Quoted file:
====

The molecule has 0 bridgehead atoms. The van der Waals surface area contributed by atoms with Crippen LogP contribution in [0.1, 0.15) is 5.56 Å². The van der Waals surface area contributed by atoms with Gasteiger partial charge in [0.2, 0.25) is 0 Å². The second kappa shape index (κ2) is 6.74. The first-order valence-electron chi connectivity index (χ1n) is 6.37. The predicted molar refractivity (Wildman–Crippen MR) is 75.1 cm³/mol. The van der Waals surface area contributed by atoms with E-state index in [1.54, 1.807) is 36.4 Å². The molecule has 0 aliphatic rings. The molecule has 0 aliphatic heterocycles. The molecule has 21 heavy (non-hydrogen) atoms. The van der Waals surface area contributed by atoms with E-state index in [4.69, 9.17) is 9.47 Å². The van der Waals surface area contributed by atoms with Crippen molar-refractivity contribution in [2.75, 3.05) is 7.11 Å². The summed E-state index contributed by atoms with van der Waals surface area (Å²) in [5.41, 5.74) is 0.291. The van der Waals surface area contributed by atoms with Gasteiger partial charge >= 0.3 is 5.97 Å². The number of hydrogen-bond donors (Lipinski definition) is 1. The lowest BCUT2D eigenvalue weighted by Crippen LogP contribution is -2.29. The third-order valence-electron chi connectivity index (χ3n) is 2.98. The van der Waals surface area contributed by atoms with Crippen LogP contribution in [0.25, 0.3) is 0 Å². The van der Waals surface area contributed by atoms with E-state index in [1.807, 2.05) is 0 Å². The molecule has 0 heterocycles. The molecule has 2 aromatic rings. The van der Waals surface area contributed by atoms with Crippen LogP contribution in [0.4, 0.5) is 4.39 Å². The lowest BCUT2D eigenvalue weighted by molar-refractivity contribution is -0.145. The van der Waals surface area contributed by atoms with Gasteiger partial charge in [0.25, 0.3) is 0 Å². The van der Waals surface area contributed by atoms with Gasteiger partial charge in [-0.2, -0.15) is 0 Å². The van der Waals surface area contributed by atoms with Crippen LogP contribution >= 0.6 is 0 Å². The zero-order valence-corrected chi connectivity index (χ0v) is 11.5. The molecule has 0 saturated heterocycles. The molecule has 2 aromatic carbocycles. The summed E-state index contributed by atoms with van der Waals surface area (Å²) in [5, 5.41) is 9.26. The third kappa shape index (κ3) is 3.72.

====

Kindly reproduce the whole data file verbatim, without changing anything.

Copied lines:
The molecule has 0 bridgehead atoms. The van der Waals surface area contributed by atoms with Crippen LogP contribution in [0.1, 0.15) is 5.56 Å². The van der Waals surface area contributed by atoms with Gasteiger partial charge in [0.2, 0.25) is 0 Å². The second kappa shape index (κ2) is 6.74. The first-order valence-electron chi connectivity index (χ1n) is 6.37. The predicted molar refractivity (Wildman–Crippen MR) is 75.1 cm³/mol. The van der Waals surface area contributed by atoms with E-state index in [1.54, 1.807) is 36.4 Å². The molecule has 0 aliphatic rings. The molecule has 0 aliphatic heterocycles. The molecule has 21 heavy (non-hydrogen) atoms. The van der Waals surface area contributed by atoms with E-state index in [4.69, 9.17) is 9.47 Å². The van der Waals surface area contributed by atoms with Crippen molar-refractivity contribution in [2.75, 3.05) is 7.11 Å². The summed E-state index contributed by atoms with van der Waals surface area (Å²) in [5.41, 5.74) is 0.291. The van der Waals surface area contributed by atoms with Gasteiger partial charge >= 0.3 is 5.97 Å². The number of hydrogen-bond donors (Lipinski definition) is 1. The lowest BCUT2D eigenvalue weighted by Crippen LogP contribution is -2.29. The third-order valence-electron chi connectivity index (χ3n) is 2.98. The van der Waals surface area contributed by atoms with Crippen LogP contribution in [0.25, 0.3) is 0 Å². The van der Waals surface area contributed by atoms with E-state index in [1.807, 2.05) is 0 Å². The molecule has 0 heterocycles. The molecule has 2 aromatic rings. The van der Waals surface area contributed by atoms with Crippen LogP contribution in [0.4, 0.5) is 4.39 Å². The lowest BCUT2D eigenvalue weighted by molar-refractivity contribution is -0.145. The van der Waals surface area contributed by atoms with Gasteiger partial charge in [0.25, 0.3) is 0 Å². The van der Waals surface area contributed by atoms with Gasteiger partial charge in [-0.2, -0.15) is 0 Å². The van der Waals surface area contributed by atoms with Crippen LogP contribution >= 0.6 is 0 Å². The zero-order valence-corrected chi connectivity index (χ0v) is 11.5. The molecule has 0 saturated heterocycles. The molecule has 2 aromatic carbocycles. The summed E-state index contributed by atoms with van der Waals surface area (Å²) in [5, 5.41) is 9.26. The third kappa shape index (κ3) is 3.72.